California’s Dense Suburbs

Contrary to the narrative favored by environmentalists/urbanists, they are really dense, as this article from New Geography reports.

An excerpt.

Many observers think California urban areas are more geographically expansive (“lower density” or to use the pejorative term, more “sprawling”) then those elsewhere in the nation, especially the Northeast Corridor, which runs from the Washington DC metropolitan area through Baltimore, Philadelphia, New York, Hartford, Providence to Boston. This obsolete view is a leftover from the pre-automobile city of more than a century ago, when the largest American cities (metropolitan areas) had far higher urban densities, smaller suburban expenses, and no cars. Then, the principal method of urban mobility was walking, though transit had a virtual monopoly on motorized mobility.

During the 1920s, automobiles began to dominate and automobile oriented suburbization had its early beginnings. In 1930 there were 90 motor vehicles in the United States for each 100 households. Now, more than 85% of the 53-major metropolitan area (over 1 million population) residents live in the suburbs (or exurbs), leaving less than 15% in the urban cores, according to the City Sector Model, which differentiates between urban cores and automobile-oriented suburbs (Figure 8). The suburbs are even more dominant in California, with 91 percent of major metropolitan area residents.

Still, there is a widely held view that California’s urban areas are less intensively developed than others around the country, especially in the Northeast Corridor. Indeed, some urban cores resembling the pre-automobile cities remain in the Northeast Corridor. Yet, these urban cores are vestiges of another era, surrounded by suburbs that are nearly as automobile oriented as the suburbs of dispersed metropolitan areas such as Orlando, Phoenix or Portland.

California’s Dense Urban Areas and Suburbs

Population densities have plummeted so much that today Boston’s overall urban density (including its dense urban core) is only 2,200 per square mile, less than one third that of Los Angeles, often seen as the very definition of “sprawl.” Even more remarkable, the Boston urban area covers more land area than Los Angeles, according to the Census Bureau. If Los Angeles were populated at the urban density of Boston, only 3.9 million residents would have been counted in the 2010 Census, instead of the actual 12.1 million.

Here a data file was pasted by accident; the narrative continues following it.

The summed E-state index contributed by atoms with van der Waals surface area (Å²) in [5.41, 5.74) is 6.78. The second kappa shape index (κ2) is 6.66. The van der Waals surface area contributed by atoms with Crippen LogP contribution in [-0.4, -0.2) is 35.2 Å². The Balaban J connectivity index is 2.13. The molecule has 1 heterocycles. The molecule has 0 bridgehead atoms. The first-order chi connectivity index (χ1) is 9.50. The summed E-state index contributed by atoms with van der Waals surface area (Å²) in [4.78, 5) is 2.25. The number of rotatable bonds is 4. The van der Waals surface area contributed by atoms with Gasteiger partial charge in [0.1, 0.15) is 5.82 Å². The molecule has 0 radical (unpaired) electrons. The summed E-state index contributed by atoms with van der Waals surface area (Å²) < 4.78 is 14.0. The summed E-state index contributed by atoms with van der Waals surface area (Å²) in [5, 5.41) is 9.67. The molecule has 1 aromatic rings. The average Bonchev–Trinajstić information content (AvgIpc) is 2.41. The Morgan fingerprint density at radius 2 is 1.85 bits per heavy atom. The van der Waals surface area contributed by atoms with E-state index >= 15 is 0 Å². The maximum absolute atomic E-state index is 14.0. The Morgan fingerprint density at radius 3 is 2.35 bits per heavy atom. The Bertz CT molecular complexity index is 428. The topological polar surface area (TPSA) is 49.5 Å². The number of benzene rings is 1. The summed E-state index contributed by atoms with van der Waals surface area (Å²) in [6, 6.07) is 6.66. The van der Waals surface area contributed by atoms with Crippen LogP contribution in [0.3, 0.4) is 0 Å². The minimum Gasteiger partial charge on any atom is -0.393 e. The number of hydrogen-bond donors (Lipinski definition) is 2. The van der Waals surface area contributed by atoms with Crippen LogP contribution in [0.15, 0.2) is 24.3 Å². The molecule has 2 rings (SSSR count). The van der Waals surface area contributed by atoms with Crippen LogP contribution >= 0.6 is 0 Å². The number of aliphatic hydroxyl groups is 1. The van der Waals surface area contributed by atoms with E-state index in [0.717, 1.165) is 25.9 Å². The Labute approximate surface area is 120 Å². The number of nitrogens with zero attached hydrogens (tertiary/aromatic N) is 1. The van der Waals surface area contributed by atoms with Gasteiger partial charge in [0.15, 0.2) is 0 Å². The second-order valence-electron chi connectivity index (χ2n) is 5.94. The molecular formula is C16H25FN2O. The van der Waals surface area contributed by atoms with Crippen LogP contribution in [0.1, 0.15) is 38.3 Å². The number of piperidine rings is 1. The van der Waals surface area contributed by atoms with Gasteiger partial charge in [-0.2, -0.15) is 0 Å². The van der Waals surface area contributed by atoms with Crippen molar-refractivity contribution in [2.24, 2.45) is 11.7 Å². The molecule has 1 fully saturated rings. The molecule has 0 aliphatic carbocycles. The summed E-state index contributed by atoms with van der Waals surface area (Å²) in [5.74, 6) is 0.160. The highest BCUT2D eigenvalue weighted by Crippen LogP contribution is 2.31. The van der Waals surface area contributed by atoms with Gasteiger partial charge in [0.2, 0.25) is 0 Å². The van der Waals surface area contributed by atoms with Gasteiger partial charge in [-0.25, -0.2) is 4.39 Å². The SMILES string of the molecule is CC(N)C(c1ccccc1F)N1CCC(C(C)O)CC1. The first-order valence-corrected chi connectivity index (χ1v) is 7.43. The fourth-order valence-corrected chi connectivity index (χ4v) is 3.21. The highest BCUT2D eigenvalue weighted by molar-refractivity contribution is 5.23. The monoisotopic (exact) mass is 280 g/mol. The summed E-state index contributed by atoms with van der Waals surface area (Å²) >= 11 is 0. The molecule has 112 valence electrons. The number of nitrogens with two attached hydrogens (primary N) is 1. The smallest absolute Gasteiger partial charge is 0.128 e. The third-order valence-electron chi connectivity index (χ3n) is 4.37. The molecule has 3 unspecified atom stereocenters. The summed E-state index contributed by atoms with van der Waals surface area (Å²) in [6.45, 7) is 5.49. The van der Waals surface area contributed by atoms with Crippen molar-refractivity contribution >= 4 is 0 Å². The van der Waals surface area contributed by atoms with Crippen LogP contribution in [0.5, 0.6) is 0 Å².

The Los Angeles urban area, as well as San Francisco and San Jose urban areas are also denser than New York. In 2010, New York had 51 percent more residents, but covered 99 percent more land area. The high suburban density of Los Angeles is illustrated by the photograph above, which is of the Ontario and Upland area, bisected by the San Bernardino Freeway (Interstate 10), approximately 35 miles east of downtown Los Angeles.

This analysis that follows analyzes the urban densities within the principal urban areas of the major metropolitan areas, using the City Sector Model.

Comparison of California Urban Areas to Other Regions

For this analysis, a tailored set of geographical regions has been selected for comparison to “Coastal California,” which includes the Los Angeles, San Francisco, San Diego and San Jose urban areas. Because of the concentration of some of the nation’s largest metropolitan areas, including four of the transit legacy cities (New York, Philadelphia, Boston and Washington, municipalities that comprise 57 percent of the nation’s transit commuting destinations, but only seven percent of the jobs) the Northeast Corridor is also analyzed. These four metropolitan areas include four of the nation’s six largest downtowns (Central Business Districts). The Northeast Corridor also includes Hartford and Providence.

The other three regions include one that encompasses the entire Midwest as well as three metropolitan areas over the Appalachian Mountains from the Northeast corridor (Pittsburgh, Buffalo and Rochester). Another is the South, but excludes Washington and Baltimore, which are in the Northeast Corridor. The last region is the West, which excludes coastal California though does include Riverside – San Bernardino and Sacramento in California.

Retrieved March 15, 2018 from http://www.newgeography.com/content/005908-californias-dense-suburbs-and-urbanization

About David H Lukenbill

I am a native of Sacramento, as are my wife and daughter. I am a consultant to nonprofit organizations, and have a Bachelor of Science degree in Organizational Behavior and a Master of Public Administration degree, both from the University of San Francisco. We live along the American River with two cats and all the wild critters we can feed. I am the founding president of the American River Parkway Preservation Society and currently serve as the CFO and Senior Policy Director. I also volunteer as the President of The Lampstand Foundation, a nonprofit organization I founded in 2003.
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